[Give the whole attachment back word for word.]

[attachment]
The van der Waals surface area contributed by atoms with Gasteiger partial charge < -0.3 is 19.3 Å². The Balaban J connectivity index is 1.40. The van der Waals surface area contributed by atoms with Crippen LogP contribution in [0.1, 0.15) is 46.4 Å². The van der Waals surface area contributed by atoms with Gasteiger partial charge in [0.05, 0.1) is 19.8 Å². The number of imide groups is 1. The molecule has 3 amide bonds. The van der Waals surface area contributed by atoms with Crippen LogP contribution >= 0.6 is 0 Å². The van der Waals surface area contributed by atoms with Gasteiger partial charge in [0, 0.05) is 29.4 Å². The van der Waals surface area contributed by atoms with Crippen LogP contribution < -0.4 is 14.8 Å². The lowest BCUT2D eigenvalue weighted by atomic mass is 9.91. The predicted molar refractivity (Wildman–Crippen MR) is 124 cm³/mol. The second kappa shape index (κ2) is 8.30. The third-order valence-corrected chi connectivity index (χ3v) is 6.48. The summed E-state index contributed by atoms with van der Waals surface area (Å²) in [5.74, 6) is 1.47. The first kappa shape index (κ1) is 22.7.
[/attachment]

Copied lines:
The van der Waals surface area contributed by atoms with Gasteiger partial charge < -0.3 is 19.3 Å². The Balaban J connectivity index is 1.40. The van der Waals surface area contributed by atoms with Crippen LogP contribution in [0.1, 0.15) is 46.4 Å². The van der Waals surface area contributed by atoms with Gasteiger partial charge in [0.05, 0.1) is 19.8 Å². The number of imide groups is 1. The molecule has 3 amide bonds. The van der Waals surface area contributed by atoms with Crippen LogP contribution >= 0.6 is 0 Å². The van der Waals surface area contributed by atoms with Gasteiger partial charge in [0, 0.05) is 29.4 Å². The van der Waals surface area contributed by atoms with Crippen LogP contribution < -0.4 is 14.8 Å². The lowest BCUT2D eigenvalue weighted by atomic mass is 9.91. The predicted molar refractivity (Wildman–Crippen MR) is 124 cm³/mol. The second kappa shape index (κ2) is 8.30. The third-order valence-corrected chi connectivity index (χ3v) is 6.48. The summed E-state index contributed by atoms with van der Waals surface area (Å²) in [5.74, 6) is 1.47. The first kappa shape index (κ1) is 22.7.